Testing[edit | edit source]

Testing the quality of water that leaves the system should be conducted regularly. This may be done by placing water samples in sterilized plastic bags and taking them to a nearby water quality lab for testing. Testing water quality regularly will help determine when the system and storage tank will need to undergo disinfection.[6]

Water sample for testing

Climate in The Dominican Republic[edit | edit source]

Temperature[edit | edit source]

The northern areas of the Dominican Republic tend to see the greatest amount of rainfall, whereas the southern areas of the Dominican Republic tend to be very hot and dry.[7] The average high temperature per year is 86º Fahrenheit and the average low temperature per year is 70º Fahrenheit.[8]

Hurricanes[edit | edit source]

Hurricanes can destroy an unstable rainwater catchment system. Routes and patterns of the hurricanes are unpredictable, but the greatest danger comes in August and September, when hurricanes can last up to two weeks.[9]

Rainfall[edit | edit source]

The average annual rainfall for the Dominican Republic is 150cm[10]

"Las cifras indican que en 50 años la ponderación de la intensidad de lluvia máxima para el diseño de las obras hidráulicas en el país se ha incrementado en un 40%", expresan los técnicos."[11] {Rainfall intensity has increased by 40% within the last 50 years.}

Calculations[edit | edit source]

  • V: Volume of calculation
  • R: Precipitation
  • A: Foot Print of Collection Surface
  • k: Conversion from to gal
  • e: Efficiency of collection surface [12]
  • The volume of calculation (V) is used to determine to the size of the storage tank needed
  • Precipitation (R) is used to account for the amount of precipitation that occurs in a given amount of time
  • The foot print of collection surface (A) is used to determine the area of the collection surface. The area can be found using the equation A= Length x Width
  • Efficiency of the collection surface (e) is dependent on the material used for the area of catchment
  • Conversion from ft3 to gal (k) used to convert units.

Design[edit | edit source]

The rainwater catchment system in La Yuca is composed of 6 main parts; the area of catchment, the gutter, primary screening, first flush, the storage unit, and the filtration.

Area of Catchment

The La Yuca rainwater catchment system uses the galvanized steel roof of La Yuca ecoladrillo schoolroom as its catchement area. The system catchment area is approximately 175 ft2 (16 m2). The use of a steel roof galvanized in zinc reduces the amount of rust that will form on the area of catchment and enter the system.

Area of Catchment
The Gutter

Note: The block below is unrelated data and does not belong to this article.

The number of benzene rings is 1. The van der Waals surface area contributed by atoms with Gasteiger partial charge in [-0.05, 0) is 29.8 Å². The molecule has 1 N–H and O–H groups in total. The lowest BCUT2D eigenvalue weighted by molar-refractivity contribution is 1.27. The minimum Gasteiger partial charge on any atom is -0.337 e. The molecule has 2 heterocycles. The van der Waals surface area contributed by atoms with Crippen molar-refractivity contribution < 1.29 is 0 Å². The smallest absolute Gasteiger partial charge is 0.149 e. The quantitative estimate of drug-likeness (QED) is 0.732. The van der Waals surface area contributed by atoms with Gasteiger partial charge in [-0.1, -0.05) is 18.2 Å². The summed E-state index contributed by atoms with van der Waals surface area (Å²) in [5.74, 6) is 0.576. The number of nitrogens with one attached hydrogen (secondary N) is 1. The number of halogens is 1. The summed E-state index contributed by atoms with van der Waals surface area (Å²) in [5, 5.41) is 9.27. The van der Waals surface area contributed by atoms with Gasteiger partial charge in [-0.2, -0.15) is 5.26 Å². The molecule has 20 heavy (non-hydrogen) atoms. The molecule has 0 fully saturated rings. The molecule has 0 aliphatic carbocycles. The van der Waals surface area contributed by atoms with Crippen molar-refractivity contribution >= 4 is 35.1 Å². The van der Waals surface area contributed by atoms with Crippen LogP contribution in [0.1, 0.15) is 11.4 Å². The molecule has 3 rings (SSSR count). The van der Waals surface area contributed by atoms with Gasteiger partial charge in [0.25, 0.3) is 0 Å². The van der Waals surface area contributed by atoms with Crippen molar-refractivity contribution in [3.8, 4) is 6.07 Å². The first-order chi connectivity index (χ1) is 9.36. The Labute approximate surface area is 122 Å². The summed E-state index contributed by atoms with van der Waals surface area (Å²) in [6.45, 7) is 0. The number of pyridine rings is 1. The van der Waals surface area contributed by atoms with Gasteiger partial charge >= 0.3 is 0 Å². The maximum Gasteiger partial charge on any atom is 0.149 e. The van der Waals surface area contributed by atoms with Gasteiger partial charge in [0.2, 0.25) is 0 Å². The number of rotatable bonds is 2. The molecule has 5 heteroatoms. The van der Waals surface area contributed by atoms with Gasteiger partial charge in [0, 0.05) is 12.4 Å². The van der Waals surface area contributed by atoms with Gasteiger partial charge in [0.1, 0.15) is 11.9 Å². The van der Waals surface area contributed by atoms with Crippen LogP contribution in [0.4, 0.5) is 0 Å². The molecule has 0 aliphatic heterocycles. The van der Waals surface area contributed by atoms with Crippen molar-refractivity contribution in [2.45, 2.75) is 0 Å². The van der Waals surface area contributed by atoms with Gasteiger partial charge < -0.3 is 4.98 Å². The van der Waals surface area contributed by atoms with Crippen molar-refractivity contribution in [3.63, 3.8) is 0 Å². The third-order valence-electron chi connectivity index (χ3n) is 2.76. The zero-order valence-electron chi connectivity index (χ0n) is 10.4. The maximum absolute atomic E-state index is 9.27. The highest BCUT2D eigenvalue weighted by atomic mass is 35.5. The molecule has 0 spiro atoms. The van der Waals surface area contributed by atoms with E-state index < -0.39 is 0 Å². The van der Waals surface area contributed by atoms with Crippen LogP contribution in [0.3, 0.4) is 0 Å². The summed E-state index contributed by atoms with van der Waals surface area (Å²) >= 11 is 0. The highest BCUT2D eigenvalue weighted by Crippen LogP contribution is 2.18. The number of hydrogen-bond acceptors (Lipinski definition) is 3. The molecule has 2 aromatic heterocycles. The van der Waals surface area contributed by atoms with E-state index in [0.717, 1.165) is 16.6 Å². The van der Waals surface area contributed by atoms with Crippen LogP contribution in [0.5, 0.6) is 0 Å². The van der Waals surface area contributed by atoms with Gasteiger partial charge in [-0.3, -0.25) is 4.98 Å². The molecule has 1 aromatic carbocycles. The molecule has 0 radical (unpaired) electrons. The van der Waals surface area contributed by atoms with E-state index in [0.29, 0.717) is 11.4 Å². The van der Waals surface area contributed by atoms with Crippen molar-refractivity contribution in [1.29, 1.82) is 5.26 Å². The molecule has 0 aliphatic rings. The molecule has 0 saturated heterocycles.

A 3" PVC pipe is used for the gutter. The PVC pipe is cut down the middle and then attached to the area of catchment using wire to keep the gutter in place. At the end of the gutter is a 90º PVC pipe, to ensure that the runoff water flows directly into the primary screening and then enters the first flush.

The Gutter
Primary Screening

To construct the primary screening a 5 gallon jug, commonly known as a botellon, is used. The botellon is glued upside down to a PVC pipe feeding into the first flush. The bottom of the botellon is cut at an angle. Attached to the bottom of the botellon is chicken wire and a tight knit screen. On the inside of the botellon is a stainless steel drain filter to help catch objects and prevent them from entering into the first flush, in case the first two screens get damaged.

Primary Screening
First Flush

The first flush is constructed of a 3" PVC pipe that feeds into a T-section. When the first flush fills with contaminated water, a ball valve in the 3" PVC pipe shuts off access to the first flush and lets water flow into the storage tank. Two 5 gallon botellones are connected to the bottom of the first flush PVC pipe. In the bottom of the botellones are small holes that allow contaminated water to leave the system slowly. Above the botellones are connectors that attach to the pvc pipes. If it is necessary to check for problems, these connectors make it simple to take the first flush apart without causing damage to the rest of the system. The botellones used in the bottom of the first flush are painted to reduce exposure to sunlight, which causes algae growth.

First Flush
Storage Unit

A tinaco is used for the storage unit of the system. Tinacos are commonly used throughout the Dominican Republic to provide municipal water during power shortages. Tinaco's are located on the rooftops of houses to provided water pressure when needed for sinks, faucets, and toilets. The tinaco is raised onto cinder blocks to provide more head for the system. To ensure that the tinaco is secure, wire is used to tie it to the cinder blocks and bags of sand are used to weigh down the storage unit.